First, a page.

by Project Vote, Wed Jun 13, 2007 at 02:46:46 PM EDT
By Michael Slater
I posted yesterday on Hans von Spakovsky nomination, noting that a common theme that unifies his work "is not just that it advances his political party's interests but that it does so by impeding minorities from voting and choosing their political representatives." Now there's more evidence.
by Project Vote, Tue Jun 12, 2007 at 02:33:19 PM EDT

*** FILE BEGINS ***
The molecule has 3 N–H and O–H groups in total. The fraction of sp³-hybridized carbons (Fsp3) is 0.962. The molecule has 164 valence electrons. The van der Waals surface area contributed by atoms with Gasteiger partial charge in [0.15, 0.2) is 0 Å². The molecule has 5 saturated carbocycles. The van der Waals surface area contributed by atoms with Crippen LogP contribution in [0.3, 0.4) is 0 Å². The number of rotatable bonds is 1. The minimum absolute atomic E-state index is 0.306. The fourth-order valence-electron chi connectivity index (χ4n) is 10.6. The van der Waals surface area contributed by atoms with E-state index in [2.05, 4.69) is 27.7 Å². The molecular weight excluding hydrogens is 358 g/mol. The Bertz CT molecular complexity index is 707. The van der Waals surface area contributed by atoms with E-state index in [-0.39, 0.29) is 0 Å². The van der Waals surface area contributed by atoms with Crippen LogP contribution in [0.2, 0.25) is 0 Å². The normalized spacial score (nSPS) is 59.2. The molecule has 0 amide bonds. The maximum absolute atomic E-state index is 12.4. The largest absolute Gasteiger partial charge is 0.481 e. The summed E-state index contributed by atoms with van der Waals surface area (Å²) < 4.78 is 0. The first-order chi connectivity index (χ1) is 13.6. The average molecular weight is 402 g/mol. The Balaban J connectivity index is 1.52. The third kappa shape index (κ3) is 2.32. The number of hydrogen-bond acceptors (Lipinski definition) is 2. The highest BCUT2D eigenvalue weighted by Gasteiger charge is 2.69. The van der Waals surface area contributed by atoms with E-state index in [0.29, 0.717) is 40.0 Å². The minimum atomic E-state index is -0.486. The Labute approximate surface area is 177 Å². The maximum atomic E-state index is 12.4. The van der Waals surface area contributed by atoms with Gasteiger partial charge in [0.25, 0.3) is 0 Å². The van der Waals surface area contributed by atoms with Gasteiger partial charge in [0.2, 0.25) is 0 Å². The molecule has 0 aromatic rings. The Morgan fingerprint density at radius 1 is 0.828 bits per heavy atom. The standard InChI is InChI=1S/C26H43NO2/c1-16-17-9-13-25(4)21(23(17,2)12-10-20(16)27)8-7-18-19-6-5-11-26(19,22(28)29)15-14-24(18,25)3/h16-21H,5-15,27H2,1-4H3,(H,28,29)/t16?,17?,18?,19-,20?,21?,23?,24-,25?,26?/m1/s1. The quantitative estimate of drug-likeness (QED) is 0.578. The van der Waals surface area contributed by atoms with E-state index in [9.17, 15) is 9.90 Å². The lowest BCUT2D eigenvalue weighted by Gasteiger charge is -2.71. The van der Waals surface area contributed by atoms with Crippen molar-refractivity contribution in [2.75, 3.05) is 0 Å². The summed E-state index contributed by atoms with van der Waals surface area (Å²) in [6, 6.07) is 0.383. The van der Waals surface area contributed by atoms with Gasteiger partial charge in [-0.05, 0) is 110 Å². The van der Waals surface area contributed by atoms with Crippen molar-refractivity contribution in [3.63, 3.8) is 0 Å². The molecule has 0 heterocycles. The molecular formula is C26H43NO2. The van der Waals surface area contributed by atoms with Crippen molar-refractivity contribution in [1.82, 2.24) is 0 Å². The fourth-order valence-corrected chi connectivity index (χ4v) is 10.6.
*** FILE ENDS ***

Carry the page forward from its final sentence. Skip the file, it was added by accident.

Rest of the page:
I've been following with interest the debate between Gerry Hebert, Bob Bauer and Brad Smith on Hans von Spakovsky's nomination to the FEC (courtesy Rick Hasen Election Law blog coverage). Mr. Hebert urges the Senate Rules Committee to reject von Spakovsky's nomination on the well-documented grounds that he has used his position as Counsel to the Assistant Attorney General for Civil Rights to advance his partisan agenda at the expense of our nation's voting rights laws. Mr. Bauer responds by suggesting that Hebert has used stark differences of law and policy between him and von Spakovsky to infer, but not prove, personal failings on the part of the nominee that would render him unfit for the position. Hebert responds to one of Bauer's points--that he hadn't assessed von Spakovsky's performance at the FEC-- by documenting instances where von Spakovsky demonstrated bias and disrespect towards the organizations appearing before him. Mr. Smith drops Bauer's respectful tone and rebukes Hebert for suggesting that his interpretation of the law is "the law" and von Spakovsky's is "wrong."